The two mummies date back to Egypt's Predynastic period between 3351 and 3017 BCE. Known as the Gebelein mummies, these well-preserved bodies have been on display at the British museum for over a century after being excavated at the end of the 19th century.
One of the mummies, a young man previously identified as having died from being stabbed in the back, displayed dark marks on his upper arm but it wasn't until recently that researchers examined the marks using infrared imaging. It was revealed that the marks were in fact tattoos of two horned animals. The markings were also found to have been applied to the dermis layer of the skin using some kind of carbon-based pigment.
Four tattoos were found on the second mummy, this one identified as a female. One stick-shaped tattoo found on her right arm resembles objects seen painted on ceramics from the period, while another collection of "S" shaped tattoos was found on her right shoulder. This motif was also seen in similar patterns on pottery from the period.
"The use of the latest scientific methods, including CT scanning, radiocarbon dating and infrared imaging, has transformed our understanding of the Gebelein mummies." says Daniel Antoine, from the British Museum. "Only now are we gaining new insights into the lives of these remarkably preserved individuals."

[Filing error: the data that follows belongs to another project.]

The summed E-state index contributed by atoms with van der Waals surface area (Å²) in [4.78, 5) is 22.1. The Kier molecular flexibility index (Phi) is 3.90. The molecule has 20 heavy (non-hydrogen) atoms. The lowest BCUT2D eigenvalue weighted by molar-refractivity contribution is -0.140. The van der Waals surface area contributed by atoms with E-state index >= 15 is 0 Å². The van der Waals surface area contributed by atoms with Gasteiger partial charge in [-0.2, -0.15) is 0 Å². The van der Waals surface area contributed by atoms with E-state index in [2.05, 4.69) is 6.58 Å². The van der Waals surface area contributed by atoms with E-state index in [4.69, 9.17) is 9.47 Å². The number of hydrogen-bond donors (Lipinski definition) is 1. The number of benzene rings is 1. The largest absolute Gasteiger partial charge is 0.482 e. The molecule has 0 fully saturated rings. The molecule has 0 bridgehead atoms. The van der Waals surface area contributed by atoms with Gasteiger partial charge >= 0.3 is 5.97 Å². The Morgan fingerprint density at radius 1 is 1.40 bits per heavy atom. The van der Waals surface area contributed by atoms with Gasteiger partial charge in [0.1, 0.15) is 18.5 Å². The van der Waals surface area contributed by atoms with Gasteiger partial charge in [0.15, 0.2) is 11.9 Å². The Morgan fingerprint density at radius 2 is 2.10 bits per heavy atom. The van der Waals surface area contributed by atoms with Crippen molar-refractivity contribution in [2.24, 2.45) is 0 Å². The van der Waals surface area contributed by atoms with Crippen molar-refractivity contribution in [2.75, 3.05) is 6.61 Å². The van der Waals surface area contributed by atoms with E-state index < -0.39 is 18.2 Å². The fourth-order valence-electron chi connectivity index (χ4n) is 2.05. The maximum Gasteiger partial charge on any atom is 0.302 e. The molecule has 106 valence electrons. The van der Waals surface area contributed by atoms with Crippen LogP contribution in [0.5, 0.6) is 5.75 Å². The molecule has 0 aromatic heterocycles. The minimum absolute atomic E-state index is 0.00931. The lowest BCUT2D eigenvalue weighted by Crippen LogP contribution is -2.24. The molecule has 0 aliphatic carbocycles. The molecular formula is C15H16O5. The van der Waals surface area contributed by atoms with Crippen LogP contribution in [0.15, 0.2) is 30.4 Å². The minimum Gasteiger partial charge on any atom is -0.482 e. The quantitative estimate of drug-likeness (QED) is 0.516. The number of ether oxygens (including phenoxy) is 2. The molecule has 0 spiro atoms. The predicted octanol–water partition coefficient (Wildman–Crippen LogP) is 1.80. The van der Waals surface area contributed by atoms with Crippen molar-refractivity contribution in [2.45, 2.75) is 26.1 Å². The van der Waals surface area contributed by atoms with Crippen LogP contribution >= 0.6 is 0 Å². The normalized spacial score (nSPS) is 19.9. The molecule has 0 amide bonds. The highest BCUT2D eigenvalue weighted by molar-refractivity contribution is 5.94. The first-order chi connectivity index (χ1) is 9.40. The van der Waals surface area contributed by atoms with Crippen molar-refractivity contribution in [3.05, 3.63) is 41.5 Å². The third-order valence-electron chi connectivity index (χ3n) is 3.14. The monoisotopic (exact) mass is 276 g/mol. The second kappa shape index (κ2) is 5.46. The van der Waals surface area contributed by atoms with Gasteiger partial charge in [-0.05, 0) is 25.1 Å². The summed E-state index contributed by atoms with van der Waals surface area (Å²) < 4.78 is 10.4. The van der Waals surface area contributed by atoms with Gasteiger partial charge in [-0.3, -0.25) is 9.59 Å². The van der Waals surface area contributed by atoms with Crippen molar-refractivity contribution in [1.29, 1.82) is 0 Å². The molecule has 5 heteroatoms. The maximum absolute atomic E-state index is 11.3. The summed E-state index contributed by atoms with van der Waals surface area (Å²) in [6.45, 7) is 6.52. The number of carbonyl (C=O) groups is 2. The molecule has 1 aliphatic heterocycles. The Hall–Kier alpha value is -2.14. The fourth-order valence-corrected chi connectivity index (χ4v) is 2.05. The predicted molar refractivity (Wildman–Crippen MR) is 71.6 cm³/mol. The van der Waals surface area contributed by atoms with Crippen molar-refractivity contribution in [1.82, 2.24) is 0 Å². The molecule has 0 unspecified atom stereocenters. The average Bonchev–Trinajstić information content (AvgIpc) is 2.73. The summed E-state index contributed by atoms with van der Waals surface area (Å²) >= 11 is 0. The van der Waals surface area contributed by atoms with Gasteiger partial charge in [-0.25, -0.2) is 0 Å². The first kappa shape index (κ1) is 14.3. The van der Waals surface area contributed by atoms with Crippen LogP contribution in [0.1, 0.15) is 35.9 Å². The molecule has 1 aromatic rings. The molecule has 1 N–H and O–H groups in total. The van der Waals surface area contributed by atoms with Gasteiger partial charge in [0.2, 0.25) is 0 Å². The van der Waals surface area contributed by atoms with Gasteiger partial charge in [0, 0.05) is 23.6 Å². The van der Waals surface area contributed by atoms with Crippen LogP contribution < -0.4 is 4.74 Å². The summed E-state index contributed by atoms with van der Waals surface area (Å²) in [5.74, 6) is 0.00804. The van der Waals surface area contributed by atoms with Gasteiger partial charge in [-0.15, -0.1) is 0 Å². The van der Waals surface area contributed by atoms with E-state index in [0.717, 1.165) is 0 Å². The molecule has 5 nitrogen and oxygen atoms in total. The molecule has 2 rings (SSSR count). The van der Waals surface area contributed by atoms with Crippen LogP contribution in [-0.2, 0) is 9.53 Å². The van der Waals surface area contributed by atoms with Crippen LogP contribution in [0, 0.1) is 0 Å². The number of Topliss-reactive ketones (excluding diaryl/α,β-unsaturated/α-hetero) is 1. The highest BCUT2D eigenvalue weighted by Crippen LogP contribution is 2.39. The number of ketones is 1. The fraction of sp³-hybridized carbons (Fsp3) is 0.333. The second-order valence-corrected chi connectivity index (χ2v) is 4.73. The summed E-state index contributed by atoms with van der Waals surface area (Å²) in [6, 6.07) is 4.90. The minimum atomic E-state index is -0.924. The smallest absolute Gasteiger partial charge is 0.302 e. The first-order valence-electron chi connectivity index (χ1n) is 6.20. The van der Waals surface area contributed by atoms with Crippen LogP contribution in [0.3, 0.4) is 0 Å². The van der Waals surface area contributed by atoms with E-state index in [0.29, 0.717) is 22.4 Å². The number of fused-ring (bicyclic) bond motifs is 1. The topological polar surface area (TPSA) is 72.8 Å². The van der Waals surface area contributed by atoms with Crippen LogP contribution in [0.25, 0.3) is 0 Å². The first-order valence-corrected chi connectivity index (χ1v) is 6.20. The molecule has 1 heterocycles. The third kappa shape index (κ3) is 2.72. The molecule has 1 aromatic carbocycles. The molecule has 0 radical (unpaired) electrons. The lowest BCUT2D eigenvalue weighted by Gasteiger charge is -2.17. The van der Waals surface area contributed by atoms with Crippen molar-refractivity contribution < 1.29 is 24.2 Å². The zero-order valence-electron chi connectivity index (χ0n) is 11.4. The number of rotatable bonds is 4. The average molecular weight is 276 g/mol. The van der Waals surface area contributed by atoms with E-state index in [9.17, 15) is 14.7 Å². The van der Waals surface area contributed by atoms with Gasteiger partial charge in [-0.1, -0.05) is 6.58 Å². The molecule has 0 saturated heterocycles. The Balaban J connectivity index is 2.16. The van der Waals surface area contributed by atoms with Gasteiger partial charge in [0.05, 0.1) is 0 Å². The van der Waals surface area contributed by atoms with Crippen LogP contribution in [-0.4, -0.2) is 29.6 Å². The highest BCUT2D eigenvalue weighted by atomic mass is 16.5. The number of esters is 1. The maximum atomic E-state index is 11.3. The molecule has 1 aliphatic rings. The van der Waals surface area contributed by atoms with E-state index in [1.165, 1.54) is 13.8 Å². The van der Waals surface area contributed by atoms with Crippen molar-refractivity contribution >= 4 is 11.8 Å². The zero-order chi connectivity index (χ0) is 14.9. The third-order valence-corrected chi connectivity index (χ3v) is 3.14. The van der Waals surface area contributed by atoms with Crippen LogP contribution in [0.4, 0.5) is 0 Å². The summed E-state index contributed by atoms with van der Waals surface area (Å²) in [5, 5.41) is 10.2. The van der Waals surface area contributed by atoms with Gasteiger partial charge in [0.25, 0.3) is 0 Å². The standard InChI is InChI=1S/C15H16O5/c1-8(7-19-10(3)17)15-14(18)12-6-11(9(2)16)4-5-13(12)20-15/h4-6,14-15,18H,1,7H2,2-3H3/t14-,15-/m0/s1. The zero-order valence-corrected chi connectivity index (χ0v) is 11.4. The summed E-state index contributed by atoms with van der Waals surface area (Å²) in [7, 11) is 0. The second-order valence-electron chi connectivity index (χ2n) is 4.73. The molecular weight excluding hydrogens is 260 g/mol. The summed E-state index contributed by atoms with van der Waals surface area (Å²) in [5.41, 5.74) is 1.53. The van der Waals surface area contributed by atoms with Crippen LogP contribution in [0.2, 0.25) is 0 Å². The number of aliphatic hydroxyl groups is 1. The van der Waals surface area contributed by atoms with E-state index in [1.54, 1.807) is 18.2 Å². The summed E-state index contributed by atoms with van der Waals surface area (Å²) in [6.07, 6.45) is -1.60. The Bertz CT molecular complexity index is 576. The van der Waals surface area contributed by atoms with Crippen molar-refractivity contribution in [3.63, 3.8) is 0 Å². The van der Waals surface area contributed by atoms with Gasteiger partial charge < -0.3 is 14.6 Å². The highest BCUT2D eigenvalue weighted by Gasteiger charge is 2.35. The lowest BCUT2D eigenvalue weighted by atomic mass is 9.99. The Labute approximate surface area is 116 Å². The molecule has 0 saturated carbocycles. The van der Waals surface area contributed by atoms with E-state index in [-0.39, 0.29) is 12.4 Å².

The discovery predates any previous evidence of tattooing in ancient Egypt by over 1,000 years and also offers some of the first evidence that Egyptian men also practiced tattooing. Until now it was thought that only women practiced tattooing in ancient Egyptian times.
These are not necessarily the oldest tattoos ever found on human remains. That benchmark still most likely goes to a naturally preserved mummified male named Ötzi, discovered in the Ötztal Alps in 1991. Ötzi was found to have up to 61 tattoos on his body, mostly consisting of parallel lines in geometric patterns. The Gebelein mummies on the other hand are notable for the fact that their tattoos are the first to show representative figures inked into skin.
The new research was published in the Journal of Archaeological Science.
Source: British Museum
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